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The door was unlocked so we let ourselves in. We left it open just in case. Used pots were piled up on the kitchen sink and cheap dirty lino stuck to my feet.

“Are you there Muriel?” Dad said.

A man coughed in the living room.

“It’s just him,” I said. “Good.”

It was my grandmother’s house. I hadn’t been there since I was a kid. Sandy’s dog basket was made up in the kitchen corner. He had been dead for years and wouldn’t be back to lie down.

I was first into the living room. Dad stood behind me just inside the door. It was painted in the same purple and pink paint as before. There hadn’t been enough of either to do all the walls.

The room stank of smoke and dusty old curtains, but there was another smell, like rancid meat that had been left in the shade.

Geoff was slumped in an armchair opposite the living room door. A cigarette hung from his bony fingers. He stared at the corner where the television used to be.

“Alright, Geoff?” I said.

“Bloody hell, to what do we owe this honour?” he said, “The last time I saw you was — “

“Is Muriel in?” Dad said.

“No. I don’t suppose that you brought my Sister with you?”

“Mam’s at home,” I said.

“No, I didn’t think that lady muck would come to see me,” Geoff said.

He took one last drag on his cigarette and stubbed it out in the full ashtray next to his feet. The carpet around it was covered in ash.

“Where’s my Gran?” I said.

“She’s nipped down the shops, should be back any minute. Do you want a drink?”

He gripped both arms of the chair and tried to heave himself forward. The backs of his knuckles were white as he tried to stand, but I walked over and stood right in front of him.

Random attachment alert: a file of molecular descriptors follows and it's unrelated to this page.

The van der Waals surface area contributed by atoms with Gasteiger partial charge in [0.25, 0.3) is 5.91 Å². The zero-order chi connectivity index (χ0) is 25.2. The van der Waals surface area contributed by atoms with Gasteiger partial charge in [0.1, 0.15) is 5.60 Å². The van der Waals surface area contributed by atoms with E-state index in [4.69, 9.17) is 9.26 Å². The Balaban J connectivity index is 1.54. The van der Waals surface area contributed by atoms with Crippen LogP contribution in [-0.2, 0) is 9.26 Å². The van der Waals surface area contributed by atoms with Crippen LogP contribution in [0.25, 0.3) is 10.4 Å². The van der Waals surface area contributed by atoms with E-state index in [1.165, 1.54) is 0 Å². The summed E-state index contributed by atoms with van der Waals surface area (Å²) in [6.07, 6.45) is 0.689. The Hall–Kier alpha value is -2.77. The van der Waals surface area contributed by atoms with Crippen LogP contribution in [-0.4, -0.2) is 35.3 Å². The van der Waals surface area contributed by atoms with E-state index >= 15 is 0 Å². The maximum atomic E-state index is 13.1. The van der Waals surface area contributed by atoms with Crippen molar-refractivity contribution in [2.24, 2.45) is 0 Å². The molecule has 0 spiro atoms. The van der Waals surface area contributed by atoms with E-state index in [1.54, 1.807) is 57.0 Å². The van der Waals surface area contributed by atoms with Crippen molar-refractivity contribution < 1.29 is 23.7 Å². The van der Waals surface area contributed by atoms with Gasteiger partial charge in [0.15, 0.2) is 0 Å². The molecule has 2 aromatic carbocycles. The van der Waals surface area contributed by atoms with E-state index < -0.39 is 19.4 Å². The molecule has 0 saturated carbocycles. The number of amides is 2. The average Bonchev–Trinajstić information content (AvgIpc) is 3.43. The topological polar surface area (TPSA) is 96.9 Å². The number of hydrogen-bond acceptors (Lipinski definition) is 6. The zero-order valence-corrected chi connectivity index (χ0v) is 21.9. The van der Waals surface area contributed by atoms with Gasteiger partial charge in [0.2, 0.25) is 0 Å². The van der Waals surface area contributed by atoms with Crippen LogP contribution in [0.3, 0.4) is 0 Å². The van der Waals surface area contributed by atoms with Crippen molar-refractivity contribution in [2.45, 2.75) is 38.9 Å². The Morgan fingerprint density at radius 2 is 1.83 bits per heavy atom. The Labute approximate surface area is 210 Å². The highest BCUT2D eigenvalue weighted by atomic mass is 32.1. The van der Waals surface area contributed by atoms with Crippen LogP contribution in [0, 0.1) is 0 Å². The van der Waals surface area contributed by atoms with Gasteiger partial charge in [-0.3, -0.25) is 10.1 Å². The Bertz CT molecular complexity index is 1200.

“No, you sit right there,” I said. “It’s you I came to see.”

He was half stood up but forced to sit back down in the chair. He turned and looked at my Dad.

“What’s going on, Jim?” he said.

Dad leaned against the wall and rested his weight against one hand.

“I want a word with you,” I said. “That’s what.”

Geoff didn’t take his eyes off my Dad.

“What about?” he said.

“You know what about,” I said. “We’re going to have a little talk, Geoff. Or to be exact, I am going to talk and you are going to listen.”

That got his attention. He looked at me then. The corners of his mouth were yellow like his nicotine stained fingers. He continued to grip the chair like he was trying to hold up his own weight and there was nothing underneath to support him.

“Do you remember when you used to baby-sit for me and my brother?” I said.


“Do you remember when you used to baby-sit for me and my brother?”


“Good, because I remember too.”

His head snapped straight back to my Dad.

“I didn’t do anything Jim, I swear,” he said.

“Don’t you dare look at him when I am talking to you,” I said. “It’s me who is talking to you, not him. You look at me. Look at me. I said look at me.”

His hands started to shake.

“That’s better,” I said. “That’s right. I want you to remember this.”

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